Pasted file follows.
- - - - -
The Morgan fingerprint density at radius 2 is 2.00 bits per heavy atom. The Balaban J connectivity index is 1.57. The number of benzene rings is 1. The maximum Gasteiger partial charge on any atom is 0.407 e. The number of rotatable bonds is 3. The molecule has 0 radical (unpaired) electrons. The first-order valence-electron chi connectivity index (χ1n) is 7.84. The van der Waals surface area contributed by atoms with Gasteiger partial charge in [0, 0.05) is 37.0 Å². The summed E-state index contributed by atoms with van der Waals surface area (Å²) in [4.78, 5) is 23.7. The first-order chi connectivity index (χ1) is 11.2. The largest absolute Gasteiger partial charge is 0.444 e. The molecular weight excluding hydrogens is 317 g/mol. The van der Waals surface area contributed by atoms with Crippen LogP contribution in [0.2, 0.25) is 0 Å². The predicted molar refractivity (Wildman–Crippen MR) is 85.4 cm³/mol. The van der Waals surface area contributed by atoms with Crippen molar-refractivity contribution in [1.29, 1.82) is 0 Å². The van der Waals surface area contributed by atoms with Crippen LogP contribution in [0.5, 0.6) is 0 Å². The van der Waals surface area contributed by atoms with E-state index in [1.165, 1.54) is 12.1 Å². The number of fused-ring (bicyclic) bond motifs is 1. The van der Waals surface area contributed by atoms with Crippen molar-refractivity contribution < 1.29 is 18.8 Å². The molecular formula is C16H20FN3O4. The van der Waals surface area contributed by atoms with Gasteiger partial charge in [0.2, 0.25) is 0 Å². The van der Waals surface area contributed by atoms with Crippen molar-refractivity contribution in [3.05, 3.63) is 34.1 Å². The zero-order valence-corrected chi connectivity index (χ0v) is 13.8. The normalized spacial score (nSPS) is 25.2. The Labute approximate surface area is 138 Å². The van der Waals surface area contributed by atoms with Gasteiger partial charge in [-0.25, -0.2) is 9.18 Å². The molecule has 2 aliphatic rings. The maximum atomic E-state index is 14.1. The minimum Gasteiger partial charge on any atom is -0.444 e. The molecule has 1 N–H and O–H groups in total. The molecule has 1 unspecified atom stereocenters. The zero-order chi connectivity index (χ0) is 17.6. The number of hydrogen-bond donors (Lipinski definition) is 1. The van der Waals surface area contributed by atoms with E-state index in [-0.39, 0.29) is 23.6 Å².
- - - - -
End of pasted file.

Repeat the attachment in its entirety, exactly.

The Morgan fingerprint density at radius 2 is 2.00 bits per heavy atom. The Balaban J connectivity index is 1.57. The number of benzene rings is 1. The maximum Gasteiger partial charge on any atom is 0.407 e. The number of rotatable bonds is 3. The molecule has 0 radical (unpaired) electrons. The first-order valence-electron chi connectivity index (χ1n) is 7.84. The van der Waals surface area contributed by atoms with Gasteiger partial charge in [0, 0.05) is 37.0 Å². The summed E-state index contributed by atoms with van der Waals surface area (Å²) in [4.78, 5) is 23.7. The first-order chi connectivity index (χ1) is 11.2. The largest absolute Gasteiger partial charge is 0.444 e. The molecular weight excluding hydrogens is 317 g/mol. The van der Waals surface area contributed by atoms with Crippen LogP contribution in [0.2, 0.25) is 0 Å². The predicted molar refractivity (Wildman–Crippen MR) is 85.4 cm³/mol. The van der Waals surface area contributed by atoms with Crippen molar-refractivity contribution in [1.29, 1.82) is 0 Å². The van der Waals surface area contributed by atoms with Crippen LogP contribution in [0.5, 0.6) is 0 Å². The van der Waals surface area contributed by atoms with E-state index in [1.165, 1.54) is 12.1 Å². The number of fused-ring (bicyclic) bond motifs is 1. The van der Waals surface area contributed by atoms with Crippen molar-refractivity contribution < 1.29 is 18.8 Å². The molecular formula is C16H20FN3O4. The van der Waals surface area contributed by atoms with Gasteiger partial charge in [0.2, 0.25) is 0 Å². The van der Waals surface area contributed by atoms with Crippen molar-refractivity contribution in [3.05, 3.63) is 34.1 Å². The zero-order valence-corrected chi connectivity index (χ0v) is 13.8. The normalized spacial score (nSPS) is 25.2. The Labute approximate surface area is 138 Å². The van der Waals surface area contributed by atoms with Gasteiger partial charge in [-0.25, -0.2) is 9.18 Å². The molecule has 2 aliphatic rings. The maximum atomic E-state index is 14.1. The minimum Gasteiger partial charge on any atom is -0.444 e. The molecule has 1 N–H and O–H groups in total. The molecule has 1 unspecified atom stereocenters. The zero-order chi connectivity index (χ0) is 17.6. The number of hydrogen-bond donors (Lipinski definition) is 1. The van der Waals surface area contributed by atoms with E-state index in [-0.39, 0.29) is 23.6 Å².